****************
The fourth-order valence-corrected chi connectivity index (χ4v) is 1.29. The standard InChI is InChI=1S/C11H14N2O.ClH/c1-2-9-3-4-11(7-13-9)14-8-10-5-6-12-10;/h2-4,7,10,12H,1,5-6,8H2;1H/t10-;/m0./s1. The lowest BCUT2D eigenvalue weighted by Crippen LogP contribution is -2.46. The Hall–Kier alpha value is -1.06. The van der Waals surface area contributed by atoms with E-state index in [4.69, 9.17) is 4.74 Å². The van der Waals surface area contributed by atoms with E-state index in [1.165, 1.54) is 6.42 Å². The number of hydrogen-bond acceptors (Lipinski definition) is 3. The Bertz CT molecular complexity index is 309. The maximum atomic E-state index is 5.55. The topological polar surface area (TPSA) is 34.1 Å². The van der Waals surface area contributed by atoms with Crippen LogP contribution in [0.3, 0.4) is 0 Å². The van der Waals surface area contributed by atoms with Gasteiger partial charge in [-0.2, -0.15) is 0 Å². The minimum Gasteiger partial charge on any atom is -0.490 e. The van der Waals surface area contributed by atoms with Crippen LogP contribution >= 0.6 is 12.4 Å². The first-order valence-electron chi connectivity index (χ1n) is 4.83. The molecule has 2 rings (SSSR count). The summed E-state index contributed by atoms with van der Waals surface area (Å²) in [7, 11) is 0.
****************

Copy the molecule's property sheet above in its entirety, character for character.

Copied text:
The fourth-order valence-corrected chi connectivity index (χ4v) is 1.29. The standard InChI is InChI=1S/C11H14N2O.ClH/c1-2-9-3-4-11(7-13-9)14-8-10-5-6-12-10;/h2-4,7,10,12H,1,5-6,8H2;1H/t10-;/m0./s1. The lowest BCUT2D eigenvalue weighted by Crippen LogP contribution is -2.46. The Hall–Kier alpha value is -1.06. The van der Waals surface area contributed by atoms with E-state index in [4.69, 9.17) is 4.74 Å². The van der Waals surface area contributed by atoms with E-state index in [1.165, 1.54) is 6.42 Å². The number of hydrogen-bond acceptors (Lipinski definition) is 3. The Bertz CT molecular complexity index is 309. The maximum atomic E-state index is 5.55. The topological polar surface area (TPSA) is 34.1 Å². The van der Waals surface area contributed by atoms with Crippen LogP contribution in [0.3, 0.4) is 0 Å². The van der Waals surface area contributed by atoms with Gasteiger partial charge in [-0.2, -0.15) is 0 Å². The minimum Gasteiger partial charge on any atom is -0.490 e. The van der Waals surface area contributed by atoms with Crippen LogP contribution >= 0.6 is 12.4 Å². The first-order valence-electron chi connectivity index (χ1n) is 4.83. The molecule has 2 rings (SSSR count). The summed E-state index contributed by atoms with van der Waals surface area (Å²) in [7, 11) is 0.